Around this time, so-called convergence trends in IC and product technology meant that system-on-chip IC testing had to test not only digital logic but audio, video, IF, RF and other functional blocks. “Since I had already taken AP sales into areas such as multimedia PC audio testing, the jump over to learning full IC testers in a short amount of time was possible, if a bit challenging,” Mintner recalled.


He soon moved to NTi Audio.

“I knew my future European partners at NTi from my time back at AP. By 2003 they had already completed a spin-off of NTi from Neutrik and were exploring the problem of support and distribution for North and South America.”

They joined forces to form NTI Americas Inc. in Oregon as an independent partner to the main company in Liechtenstein. (The North American company writes NTI with a capital “i” while the international entity does not.)

“From the beginning, we offered complete service, technical, calibration and of course sales support.” Technical services in test and measurement must meet strict performance standards; and in an addition to his general management role at NTI Americas, Mintner was responsible for maintaining some of the higher-level service and adjustment/calibration work.

NTi makes handheld instruments as used by acousticians, system installers, broadcast and studio engineers, development engineers and educators. It also makes larger analyzers and software systems used for engineering design and factory production of audio and acoustic devices; and it is known for “defect detection” systems for transducers, such as loudspeakers and microphones.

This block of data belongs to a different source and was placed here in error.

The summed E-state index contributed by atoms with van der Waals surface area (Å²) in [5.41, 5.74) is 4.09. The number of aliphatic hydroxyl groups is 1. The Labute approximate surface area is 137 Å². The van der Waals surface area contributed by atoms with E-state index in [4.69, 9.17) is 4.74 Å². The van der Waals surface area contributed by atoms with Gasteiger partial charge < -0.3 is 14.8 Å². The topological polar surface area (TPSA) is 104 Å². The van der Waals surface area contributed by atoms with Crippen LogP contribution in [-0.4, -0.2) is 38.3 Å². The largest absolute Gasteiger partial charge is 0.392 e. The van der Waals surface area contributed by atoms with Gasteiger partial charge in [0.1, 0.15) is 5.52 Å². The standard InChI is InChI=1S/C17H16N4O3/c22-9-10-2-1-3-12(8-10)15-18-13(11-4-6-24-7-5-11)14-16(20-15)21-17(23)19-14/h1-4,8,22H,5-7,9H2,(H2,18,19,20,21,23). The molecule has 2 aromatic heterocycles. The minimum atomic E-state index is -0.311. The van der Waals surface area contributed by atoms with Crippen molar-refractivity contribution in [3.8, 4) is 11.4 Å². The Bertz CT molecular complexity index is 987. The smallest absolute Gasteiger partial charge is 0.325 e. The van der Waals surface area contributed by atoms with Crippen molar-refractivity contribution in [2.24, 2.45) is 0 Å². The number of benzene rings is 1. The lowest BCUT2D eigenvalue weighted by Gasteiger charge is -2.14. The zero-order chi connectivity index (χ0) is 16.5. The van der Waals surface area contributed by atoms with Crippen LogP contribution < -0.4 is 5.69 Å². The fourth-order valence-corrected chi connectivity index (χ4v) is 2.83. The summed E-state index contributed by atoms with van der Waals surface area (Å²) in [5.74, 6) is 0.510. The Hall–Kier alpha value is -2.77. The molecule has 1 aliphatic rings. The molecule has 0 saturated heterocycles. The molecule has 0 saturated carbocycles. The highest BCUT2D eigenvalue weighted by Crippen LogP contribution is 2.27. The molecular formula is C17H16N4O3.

“All the larger test systems are individually selected or engineered for each customer’s application, for example to test a mobile device, cellphone or perhaps a communications channel on an airplane or an automated evacuation system protecting a nuclear plant or defense facility,” he said.

Mintner has witnessed a split in the electronics industry between the design function and that of production engineering test. Much of the factory production for consumer and pro gear is done in Asia, while engineering development test can be almost anywhere. “So with the large testers, NTi’s organization must often be coordinating among three continents to get the jobs done, usually working both with client company staff in multiple locations as well as outside consultants.”

On the handheld instrument side, the biggest changes in recent years, he said, have been greatly increased measurement quality and a proliferation of feature-rich small devices, along with a post-9/11 emphasis on intelligibility testing for emergency systems and security applications.

In broadcast, the change in engineers’ instruments and their use of them have been driven as much by shifts in broadcast ownership and employment patterns of engineers and technicians themselves as anything, Mintner said.